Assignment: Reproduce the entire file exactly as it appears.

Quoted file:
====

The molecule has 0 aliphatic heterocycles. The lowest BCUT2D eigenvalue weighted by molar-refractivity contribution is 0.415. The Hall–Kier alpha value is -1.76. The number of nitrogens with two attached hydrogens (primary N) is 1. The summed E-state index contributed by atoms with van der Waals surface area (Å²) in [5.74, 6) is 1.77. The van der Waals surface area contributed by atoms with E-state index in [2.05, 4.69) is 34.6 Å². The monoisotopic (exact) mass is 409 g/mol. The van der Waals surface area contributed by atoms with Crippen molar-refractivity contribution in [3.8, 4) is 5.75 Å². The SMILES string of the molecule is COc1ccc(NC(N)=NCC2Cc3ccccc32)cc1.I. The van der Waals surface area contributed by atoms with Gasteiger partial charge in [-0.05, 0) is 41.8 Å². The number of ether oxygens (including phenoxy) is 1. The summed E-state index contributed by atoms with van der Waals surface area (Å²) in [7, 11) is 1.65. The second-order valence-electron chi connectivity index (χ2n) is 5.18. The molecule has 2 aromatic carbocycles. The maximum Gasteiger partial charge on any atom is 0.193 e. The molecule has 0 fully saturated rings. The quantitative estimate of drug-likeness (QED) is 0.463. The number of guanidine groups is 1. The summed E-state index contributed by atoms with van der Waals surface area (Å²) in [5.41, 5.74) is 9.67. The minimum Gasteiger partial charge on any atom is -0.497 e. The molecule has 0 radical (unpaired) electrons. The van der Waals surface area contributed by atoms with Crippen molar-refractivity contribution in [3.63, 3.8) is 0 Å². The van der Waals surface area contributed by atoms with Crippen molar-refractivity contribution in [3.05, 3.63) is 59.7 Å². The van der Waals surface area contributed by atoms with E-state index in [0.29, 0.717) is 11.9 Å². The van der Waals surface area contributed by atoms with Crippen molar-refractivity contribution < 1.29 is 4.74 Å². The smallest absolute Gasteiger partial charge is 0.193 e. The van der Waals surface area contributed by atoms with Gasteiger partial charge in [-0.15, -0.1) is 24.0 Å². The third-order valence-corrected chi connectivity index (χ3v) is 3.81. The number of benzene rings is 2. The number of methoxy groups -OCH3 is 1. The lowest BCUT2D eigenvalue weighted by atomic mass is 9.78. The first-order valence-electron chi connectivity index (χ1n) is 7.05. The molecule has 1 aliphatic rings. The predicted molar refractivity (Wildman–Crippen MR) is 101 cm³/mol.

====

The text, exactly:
The molecule has 0 aliphatic heterocycles. The lowest BCUT2D eigenvalue weighted by molar-refractivity contribution is 0.415. The Hall–Kier alpha value is -1.76. The number of nitrogens with two attached hydrogens (primary N) is 1. The summed E-state index contributed by atoms with van der Waals surface area (Å²) in [5.74, 6) is 1.77. The van der Waals surface area contributed by atoms with E-state index in [2.05, 4.69) is 34.6 Å². The monoisotopic (exact) mass is 409 g/mol. The van der Waals surface area contributed by atoms with Crippen molar-refractivity contribution in [3.8, 4) is 5.75 Å². The SMILES string of the molecule is COc1ccc(NC(N)=NCC2Cc3ccccc32)cc1.I. The van der Waals surface area contributed by atoms with Gasteiger partial charge in [-0.05, 0) is 41.8 Å². The number of ether oxygens (including phenoxy) is 1. The summed E-state index contributed by atoms with van der Waals surface area (Å²) in [7, 11) is 1.65. The second-order valence-electron chi connectivity index (χ2n) is 5.18. The molecule has 2 aromatic carbocycles. The maximum Gasteiger partial charge on any atom is 0.193 e. The molecule has 0 fully saturated rings. The quantitative estimate of drug-likeness (QED) is 0.463. The number of guanidine groups is 1. The summed E-state index contributed by atoms with van der Waals surface area (Å²) in [5.41, 5.74) is 9.67. The minimum Gasteiger partial charge on any atom is -0.497 e. The molecule has 0 radical (unpaired) electrons. The van der Waals surface area contributed by atoms with Crippen molar-refractivity contribution in [3.63, 3.8) is 0 Å². The van der Waals surface area contributed by atoms with Crippen molar-refractivity contribution in [3.05, 3.63) is 59.7 Å². The van der Waals surface area contributed by atoms with E-state index in [0.29, 0.717) is 11.9 Å². The van der Waals surface area contributed by atoms with Crippen molar-refractivity contribution < 1.29 is 4.74 Å². The smallest absolute Gasteiger partial charge is 0.193 e. The van der Waals surface area contributed by atoms with Gasteiger partial charge in [-0.15, -0.1) is 24.0 Å². The third-order valence-corrected chi connectivity index (χ3v) is 3.81. The number of benzene rings is 2. The number of methoxy groups -OCH3 is 1. The lowest BCUT2D eigenvalue weighted by atomic mass is 9.78. The first-order valence-electron chi connectivity index (χ1n) is 7.05. The molecule has 1 aliphatic rings. The predicted molar refractivity (Wildman–Crippen MR) is 101 cm³/mol.